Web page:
Tag Archive | military

I Heard the Bells on Christmas Day

This wasn’t always one of my favourite tunes of the season.  What I perceived as a plodding pace and dark minor key, didn’t express Christmas exuberance as I once preferred.


That all changed when I listened to Johnny Cash’s recording of this song, and heard bright hopefulness through deep pain.

And so goes the history of this original poem by American poet, Henry Wadsworth Longfellow.  Longfellow’s fairly pleasant life turned upside down in 1861 when the Civil War began.  Only one day later, his wife died tragically in a home fire.  Then in 1863, he learned that his oldest son, Charles, was critically wounded in battle.   Longfellow’s journalings reveal a broken heart and despair, stating that his holidays were ‘inexpressibly sad.’

However, on Christmas Day, 1864, Longfellow truly Heard the Bells on Christmas Day, and penned this poem.   Several stanzas of his original writing aren’t included in modern day hymnals, probably because of their specific references to the Civil War.   That’s regrettable, because each verse is part of a complete story.  What begins with obvious despair and grief, continues with a thread of hope, and concludes with the triumphant message of God’s faithfulness–He is NOT dead!–and only in Him is found peace on earth, good will to men.

I’ve included all the original verses, and uploaded two terrific versions of this song in the blue Music Box; one by Johnny Cash from his CD, The Christmas Spirit,  the other, by Casting Crowns on their Peace on Earth CD.


I Heard the Bells on Christmas Day

I heard the bells on Christmas Day
Their old familiar carols play,
And wild and sweet
The words repeat
Of peace on earth, good-will to men!
And thought how, as the day had come,
The belfries of all Christendom
Had rolled along
The unbroken song
Of peace on earth, good-will to men!
Till, ringing, singing on its way,
The world revolved from night to day,
A voice, a chime
A chant sublime
Of peace on earth, good-will to men!
Then from each black accursed mouth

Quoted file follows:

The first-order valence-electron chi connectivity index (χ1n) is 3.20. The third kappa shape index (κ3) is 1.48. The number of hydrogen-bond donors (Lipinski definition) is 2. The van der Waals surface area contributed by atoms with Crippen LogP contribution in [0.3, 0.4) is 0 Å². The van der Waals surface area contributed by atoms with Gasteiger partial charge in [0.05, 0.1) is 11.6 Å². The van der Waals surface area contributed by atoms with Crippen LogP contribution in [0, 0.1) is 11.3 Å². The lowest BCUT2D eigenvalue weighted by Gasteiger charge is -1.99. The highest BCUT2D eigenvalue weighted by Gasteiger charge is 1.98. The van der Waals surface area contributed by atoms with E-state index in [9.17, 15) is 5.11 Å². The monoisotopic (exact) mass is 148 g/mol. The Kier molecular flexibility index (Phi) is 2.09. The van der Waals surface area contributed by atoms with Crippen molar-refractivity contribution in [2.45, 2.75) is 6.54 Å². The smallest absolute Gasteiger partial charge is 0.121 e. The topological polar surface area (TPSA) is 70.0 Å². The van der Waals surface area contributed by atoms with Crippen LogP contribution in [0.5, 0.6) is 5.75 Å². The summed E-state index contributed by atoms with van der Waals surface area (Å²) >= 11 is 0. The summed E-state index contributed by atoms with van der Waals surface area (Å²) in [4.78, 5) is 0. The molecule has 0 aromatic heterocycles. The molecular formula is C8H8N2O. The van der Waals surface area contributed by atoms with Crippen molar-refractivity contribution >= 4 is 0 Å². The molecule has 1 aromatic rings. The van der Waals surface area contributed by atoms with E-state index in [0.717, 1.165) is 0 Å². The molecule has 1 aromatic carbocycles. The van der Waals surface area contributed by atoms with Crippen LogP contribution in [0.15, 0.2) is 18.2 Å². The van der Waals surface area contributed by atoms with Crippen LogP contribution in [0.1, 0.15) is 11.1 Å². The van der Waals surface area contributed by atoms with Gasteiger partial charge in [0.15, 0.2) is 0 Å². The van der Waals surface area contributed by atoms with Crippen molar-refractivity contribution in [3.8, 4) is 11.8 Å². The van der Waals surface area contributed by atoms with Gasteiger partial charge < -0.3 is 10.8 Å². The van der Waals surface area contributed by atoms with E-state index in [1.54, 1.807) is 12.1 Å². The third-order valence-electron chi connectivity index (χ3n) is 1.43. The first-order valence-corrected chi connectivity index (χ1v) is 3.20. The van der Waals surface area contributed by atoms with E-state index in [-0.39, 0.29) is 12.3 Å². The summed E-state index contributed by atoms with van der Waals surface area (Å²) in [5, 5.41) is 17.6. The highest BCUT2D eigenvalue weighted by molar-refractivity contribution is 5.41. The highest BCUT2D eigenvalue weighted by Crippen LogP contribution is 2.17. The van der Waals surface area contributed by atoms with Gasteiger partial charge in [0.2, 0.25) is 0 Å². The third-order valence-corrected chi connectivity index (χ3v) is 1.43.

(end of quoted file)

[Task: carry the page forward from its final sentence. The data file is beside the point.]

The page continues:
The cannon thundered in the South,
And with the sound
The carols drowned
Of peace on earth, good-will to men!

It was as if an earthquake rent
The hearth-stones of a continent,
And made forlorn
The households born
Of peace on earth, good-will to men!


And in despair I bowed my head;
“There is no peace on earth,” I said;
“For hate is strong,
And mocks the song
Of peace on earth, good-will to men!”


Then pealed the bells more loud and deep:
“God is not dead; nor doth he sleep!
The Wrong shall fail,
The Right prevail,
With peace on earth, good-will to men!”


Lest We Forget

 “Bless the Lord, O my soul, and forget none of His benefits!”

God and Soldier Forgotten


“When you have eaten and are satisfied, praise the LORD your God for the good land he has given you.  Be careful that you do not forget the LORD your God, failing to observe his commands, his laws and his decrees that I am giving you this day.  Otherwise, when you eat and are satisfied, when you build fine houses and settle down, and when your herds and flocks grow large and your silver and gold increase and all you have is multiplied, then your heart will become proud and you will forget the LORD your God…”  Deuteronomy 8:11-14


We have short-term memories as individuals and as nations.  God knew this only too well.  Others too..once upon a time, some insightful wise men noted the dilemma, and decided to dedicate certain days on the calendar as signposts to assist our flailing memories.  There’s Valentine’s Day, to remind us to say I love you to our most beloved.  And Thanksgiving, so we remember to be thankful!  It’s ludicrous that we require such reminders!  Nevertheless….we do.

So on Veteran’s Day, let’s remember with thankful hearts, the veterans of today and yesterday, as we go about enjoying our homes, our food, and freedoms, small and large, which many can only dreamed of. 

And more importantly (I can say this as a veteran), let’s not forget our Lord and Saviour, Who gives us each breath, directs our daily path, and watches over us as we sleep.   We must not forget the Cross and the sufferings of Jesus, which provide for all who believe, freedom from sin, a guarantee of death swallowed up in victory, and toil that is not in vain! (I Cor.15:57)